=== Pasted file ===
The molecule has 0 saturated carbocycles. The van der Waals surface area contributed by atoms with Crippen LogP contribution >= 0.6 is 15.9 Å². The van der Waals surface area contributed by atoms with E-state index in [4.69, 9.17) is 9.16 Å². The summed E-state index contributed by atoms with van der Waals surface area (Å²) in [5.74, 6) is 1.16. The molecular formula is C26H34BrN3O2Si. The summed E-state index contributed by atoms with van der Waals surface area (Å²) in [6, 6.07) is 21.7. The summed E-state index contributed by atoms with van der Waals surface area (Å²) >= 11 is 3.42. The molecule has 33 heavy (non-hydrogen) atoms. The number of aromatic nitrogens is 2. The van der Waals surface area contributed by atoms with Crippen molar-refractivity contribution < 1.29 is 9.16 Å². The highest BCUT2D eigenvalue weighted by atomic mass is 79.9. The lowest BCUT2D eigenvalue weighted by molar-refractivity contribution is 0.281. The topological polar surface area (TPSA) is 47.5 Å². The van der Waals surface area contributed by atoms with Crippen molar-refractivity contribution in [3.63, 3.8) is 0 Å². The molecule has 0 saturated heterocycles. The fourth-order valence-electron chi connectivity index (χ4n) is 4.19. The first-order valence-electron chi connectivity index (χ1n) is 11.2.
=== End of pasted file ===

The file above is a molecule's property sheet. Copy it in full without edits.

The molecule has 0 saturated carbocycles. The van der Waals surface area contributed by atoms with Crippen LogP contribution >= 0.6 is 15.9 Å². The van der Waals surface area contributed by atoms with E-state index in [4.69, 9.17) is 9.16 Å². The summed E-state index contributed by atoms with van der Waals surface area (Å²) in [5.74, 6) is 1.16. The molecular formula is C26H34BrN3O2Si. The summed E-state index contributed by atoms with van der Waals surface area (Å²) in [6, 6.07) is 21.7. The summed E-state index contributed by atoms with van der Waals surface area (Å²) >= 11 is 3.42. The molecule has 33 heavy (non-hydrogen) atoms. The number of aromatic nitrogens is 2. The van der Waals surface area contributed by atoms with Crippen molar-refractivity contribution < 1.29 is 9.16 Å². The highest BCUT2D eigenvalue weighted by atomic mass is 79.9. The lowest BCUT2D eigenvalue weighted by molar-refractivity contribution is 0.281. The topological polar surface area (TPSA) is 47.5 Å². The van der Waals surface area contributed by atoms with Crippen molar-refractivity contribution in [3.63, 3.8) is 0 Å². The molecule has 0 saturated heterocycles. The fourth-order valence-electron chi connectivity index (χ4n) is 4.19. The first-order valence-electron chi connectivity index (χ1n) is 11.2.